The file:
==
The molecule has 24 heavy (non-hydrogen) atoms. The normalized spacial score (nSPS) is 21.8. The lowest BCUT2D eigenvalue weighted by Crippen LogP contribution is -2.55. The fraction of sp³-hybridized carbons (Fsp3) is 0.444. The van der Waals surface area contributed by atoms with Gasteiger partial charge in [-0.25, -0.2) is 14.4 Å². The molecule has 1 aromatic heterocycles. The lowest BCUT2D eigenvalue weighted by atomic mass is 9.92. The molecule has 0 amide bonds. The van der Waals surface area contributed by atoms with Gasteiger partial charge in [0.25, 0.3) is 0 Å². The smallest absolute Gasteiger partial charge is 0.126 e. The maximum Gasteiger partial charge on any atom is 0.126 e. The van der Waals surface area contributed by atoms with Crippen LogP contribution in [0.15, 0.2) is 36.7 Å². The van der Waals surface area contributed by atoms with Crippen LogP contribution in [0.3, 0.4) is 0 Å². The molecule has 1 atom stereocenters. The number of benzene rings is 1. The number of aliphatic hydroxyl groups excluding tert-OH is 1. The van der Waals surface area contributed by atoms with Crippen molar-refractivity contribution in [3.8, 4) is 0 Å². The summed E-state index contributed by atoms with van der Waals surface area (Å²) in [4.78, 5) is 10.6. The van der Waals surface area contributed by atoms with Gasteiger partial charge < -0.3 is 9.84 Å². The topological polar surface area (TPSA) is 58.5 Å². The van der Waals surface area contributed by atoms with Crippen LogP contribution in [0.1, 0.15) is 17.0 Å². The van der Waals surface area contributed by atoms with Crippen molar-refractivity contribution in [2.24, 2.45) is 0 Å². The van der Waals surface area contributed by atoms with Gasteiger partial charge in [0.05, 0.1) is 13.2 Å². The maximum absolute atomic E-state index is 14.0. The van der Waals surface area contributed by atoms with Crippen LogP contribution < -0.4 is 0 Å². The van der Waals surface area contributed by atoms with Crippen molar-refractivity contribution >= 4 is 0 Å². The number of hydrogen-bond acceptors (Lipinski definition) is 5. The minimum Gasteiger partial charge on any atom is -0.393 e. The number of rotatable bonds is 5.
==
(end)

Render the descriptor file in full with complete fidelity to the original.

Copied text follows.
The molecule has 24 heavy (non-hydrogen) atoms. The normalized spacial score (nSPS) is 21.8. The lowest BCUT2D eigenvalue weighted by Crippen LogP contribution is -2.55. The fraction of sp³-hybridized carbons (Fsp3) is 0.444. The van der Waals surface area contributed by atoms with Gasteiger partial charge in [-0.25, -0.2) is 14.4 Å². The molecule has 1 aromatic heterocycles. The lowest BCUT2D eigenvalue weighted by atomic mass is 9.92. The molecule has 0 amide bonds. The van der Waals surface area contributed by atoms with Gasteiger partial charge in [0.25, 0.3) is 0 Å². The smallest absolute Gasteiger partial charge is 0.126 e. The maximum Gasteiger partial charge on any atom is 0.126 e. The van der Waals surface area contributed by atoms with Crippen LogP contribution in [0.15, 0.2) is 36.7 Å². The van der Waals surface area contributed by atoms with Crippen LogP contribution in [0.3, 0.4) is 0 Å². The molecule has 1 atom stereocenters. The number of benzene rings is 1. The number of aliphatic hydroxyl groups excluding tert-OH is 1. The van der Waals surface area contributed by atoms with Crippen molar-refractivity contribution in [3.8, 4) is 0 Å². The summed E-state index contributed by atoms with van der Waals surface area (Å²) in [4.78, 5) is 10.6. The van der Waals surface area contributed by atoms with Gasteiger partial charge < -0.3 is 9.84 Å². The topological polar surface area (TPSA) is 58.5 Å². The van der Waals surface area contributed by atoms with Crippen LogP contribution in [0.1, 0.15) is 17.0 Å². The van der Waals surface area contributed by atoms with Crippen molar-refractivity contribution in [2.24, 2.45) is 0 Å². The van der Waals surface area contributed by atoms with Gasteiger partial charge in [0.05, 0.1) is 13.2 Å². The maximum absolute atomic E-state index is 14.0. The van der Waals surface area contributed by atoms with Crippen LogP contribution < -0.4 is 0 Å². The van der Waals surface area contributed by atoms with Crippen molar-refractivity contribution >= 4 is 0 Å². The number of hydrogen-bond acceptors (Lipinski definition) is 5. The minimum Gasteiger partial charge on any atom is -0.393 e. The number of rotatable bonds is 5.